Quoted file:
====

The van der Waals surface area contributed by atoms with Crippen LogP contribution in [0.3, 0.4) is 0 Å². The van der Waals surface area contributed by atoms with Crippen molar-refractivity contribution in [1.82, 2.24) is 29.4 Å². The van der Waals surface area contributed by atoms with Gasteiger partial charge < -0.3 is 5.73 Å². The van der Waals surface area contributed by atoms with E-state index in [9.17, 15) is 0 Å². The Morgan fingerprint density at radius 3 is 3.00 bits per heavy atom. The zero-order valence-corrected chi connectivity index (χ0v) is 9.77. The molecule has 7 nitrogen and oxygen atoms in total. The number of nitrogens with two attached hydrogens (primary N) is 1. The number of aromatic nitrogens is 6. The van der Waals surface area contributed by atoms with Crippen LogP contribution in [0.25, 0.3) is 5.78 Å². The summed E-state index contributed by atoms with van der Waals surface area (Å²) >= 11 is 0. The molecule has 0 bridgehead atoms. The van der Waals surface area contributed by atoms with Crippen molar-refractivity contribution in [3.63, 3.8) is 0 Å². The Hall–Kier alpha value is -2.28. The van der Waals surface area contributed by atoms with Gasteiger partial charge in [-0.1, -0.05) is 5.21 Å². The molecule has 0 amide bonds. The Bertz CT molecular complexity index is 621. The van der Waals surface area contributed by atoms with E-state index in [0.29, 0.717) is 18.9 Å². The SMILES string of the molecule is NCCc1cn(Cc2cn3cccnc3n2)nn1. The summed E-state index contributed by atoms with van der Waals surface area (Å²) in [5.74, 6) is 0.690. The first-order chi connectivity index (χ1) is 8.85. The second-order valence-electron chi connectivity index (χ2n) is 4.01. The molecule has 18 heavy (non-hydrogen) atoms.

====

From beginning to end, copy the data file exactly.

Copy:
The van der Waals surface area contributed by atoms with Crippen LogP contribution in [0.3, 0.4) is 0 Å². The van der Waals surface area contributed by atoms with Crippen molar-refractivity contribution in [1.82, 2.24) is 29.4 Å². The van der Waals surface area contributed by atoms with Gasteiger partial charge < -0.3 is 5.73 Å². The van der Waals surface area contributed by atoms with E-state index in [9.17, 15) is 0 Å². The Morgan fingerprint density at radius 3 is 3.00 bits per heavy atom. The zero-order valence-corrected chi connectivity index (χ0v) is 9.77. The molecule has 7 nitrogen and oxygen atoms in total. The number of nitrogens with two attached hydrogens (primary N) is 1. The number of aromatic nitrogens is 6. The van der Waals surface area contributed by atoms with Crippen LogP contribution in [0.25, 0.3) is 5.78 Å². The summed E-state index contributed by atoms with van der Waals surface area (Å²) >= 11 is 0. The molecule has 0 bridgehead atoms. The van der Waals surface area contributed by atoms with Crippen molar-refractivity contribution in [3.63, 3.8) is 0 Å². The Hall–Kier alpha value is -2.28. The van der Waals surface area contributed by atoms with Gasteiger partial charge in [-0.1, -0.05) is 5.21 Å². The molecule has 0 amide bonds. The Bertz CT molecular complexity index is 621. The van der Waals surface area contributed by atoms with E-state index in [0.29, 0.717) is 18.9 Å². The SMILES string of the molecule is NCCc1cn(Cc2cn3cccnc3n2)nn1. The summed E-state index contributed by atoms with van der Waals surface area (Å²) in [5.74, 6) is 0.690. The first-order chi connectivity index (χ1) is 8.85. The second-order valence-electron chi connectivity index (χ2n) is 4.01. The molecule has 18 heavy (non-hydrogen) atoms.